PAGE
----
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Integrating solutions to adapt cities for climate change

Published on July 19, 2021

A picturesque view of Tacoma showing Mt. Rainier in the background.

A new article explores how record climate extremes are reducing urban livability, compounding inequality, and threatening infrastructure. Co-authored by Marina Alberti, Professor of Urban Design and Planning at the University of Washington; Brenda B Lin, Alessandro Ossola, Erik Andersson, Xuemei Bai, Cynnamon Dobbs, Thomas Elmqvist, Karl L Evans, Niki Frantzeskaki, Richard A Fuller, Kevin J Gaston, Dagmar Haase, Chi Yung Jim, Cecil Konijnendijk, Harini Nagendra, Jari Niemelä, Timon McPhearson, William R Moomaw, Susan Parnell, Diane Pataki, William J Ripple, and Puay Yok Tan, the article examines three cities with different urban contexts and climates (Freiburg, Germany; Durban, South Africa; and Singapore) and examines the use of adaptation measures that integrate technological, nature-based, and social solutions. The article highlights the need for cities in systematically disadvantaged countries to be prioritized. Read an excerpt of the article below.

Cities confronting unprecedented climate challenges

Extreme weather events are increasingly common across cities on every continent.1 Climate records in 2019 have chronicled widespread heatwaves across the northern and southern hemispheres.2 Wildfires induced by climate change devastated cities and towns in California, Chile, and Australia during 2018 and 2019,3 and at the same time more extreme precipitation patterns are increasing both urban drought and flood risk.4 Rising sea levels, coupled with other environmental issues in coastal cities, have triggered environmental and social change with no historical parallel.5 Current climate change models predict that the mean maximum temperature in cities globally will increase by 2–8°C in just a few decades, with cities in Europe, South America, and Africa potentially facing stronger and more frequent droughts, exacerbating current water scarcity and crises.6 Today more than half of the world’s population lives in cities, with the proportion of urban residents set to rise to over 70% by 2070.7 The increased focus on cities over the past decade, coupled with the challenges that climate change will certainly bring about, has encouraged a large push by all scales of governments to generate activities, innovations, and transformative changes to help cities address the impacts of climate change.8,9 These actions have proven to be insufficient, and there is a clear need to help decision makers think strategically about layering adaptation solutions within cities that can lead to greater resilience across multiple potential futures.10 Integrating diverse adaptation measures will be required to realise the transformations needed to build resilience to climate change and protect urban infrastructure and communities. This Viewpoint aims to spur a discussion on how to systematically integrate three types of solutions (ie, technological, nature-based, and social solutions), to strengthen urban climate resilience, and outline ways for overcoming the range of challenges that hamper integration. We present three case studies with different limitations and contexts of decision making to highlight diverse approaches. Finally, we describe how integration might enable long-term and fundamental change.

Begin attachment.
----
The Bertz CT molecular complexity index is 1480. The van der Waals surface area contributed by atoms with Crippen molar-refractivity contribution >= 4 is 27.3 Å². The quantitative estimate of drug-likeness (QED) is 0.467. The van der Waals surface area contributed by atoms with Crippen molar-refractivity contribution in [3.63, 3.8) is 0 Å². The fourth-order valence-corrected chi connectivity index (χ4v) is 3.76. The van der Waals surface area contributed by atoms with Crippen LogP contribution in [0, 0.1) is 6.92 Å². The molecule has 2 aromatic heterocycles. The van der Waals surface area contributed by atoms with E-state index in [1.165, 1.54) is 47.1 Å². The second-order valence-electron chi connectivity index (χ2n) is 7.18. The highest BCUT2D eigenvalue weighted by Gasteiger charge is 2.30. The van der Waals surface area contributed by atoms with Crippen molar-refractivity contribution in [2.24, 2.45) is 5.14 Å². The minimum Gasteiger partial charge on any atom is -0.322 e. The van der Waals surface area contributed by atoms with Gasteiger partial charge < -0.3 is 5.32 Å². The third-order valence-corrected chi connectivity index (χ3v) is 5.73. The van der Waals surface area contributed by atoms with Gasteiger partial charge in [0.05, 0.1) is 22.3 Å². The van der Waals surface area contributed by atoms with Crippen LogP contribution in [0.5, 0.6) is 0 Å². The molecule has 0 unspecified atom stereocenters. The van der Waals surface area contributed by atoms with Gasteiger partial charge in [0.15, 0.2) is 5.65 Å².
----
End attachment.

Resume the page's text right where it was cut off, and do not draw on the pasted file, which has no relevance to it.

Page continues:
Major types of urban solutions

A large body of evidence supports the relevance of a range of technological, nature-based, and social solutions to adapt cities to climate challenges, but the question remains as to how best to integrate these different, but complementary, solutions to maximise benefits. We present a summary of each solution type, indicate what some of the main benefits are, consider the challenges and enablers that might exist to integrate them, and then present three short case studies to show how integration has occurred and how challenges were overcome to achieve multiple goals related to sustained mitigation and adaptation.

Continue reading at The Lancet.

Originally written by Brenda B Lin, et al., for The Lancet.
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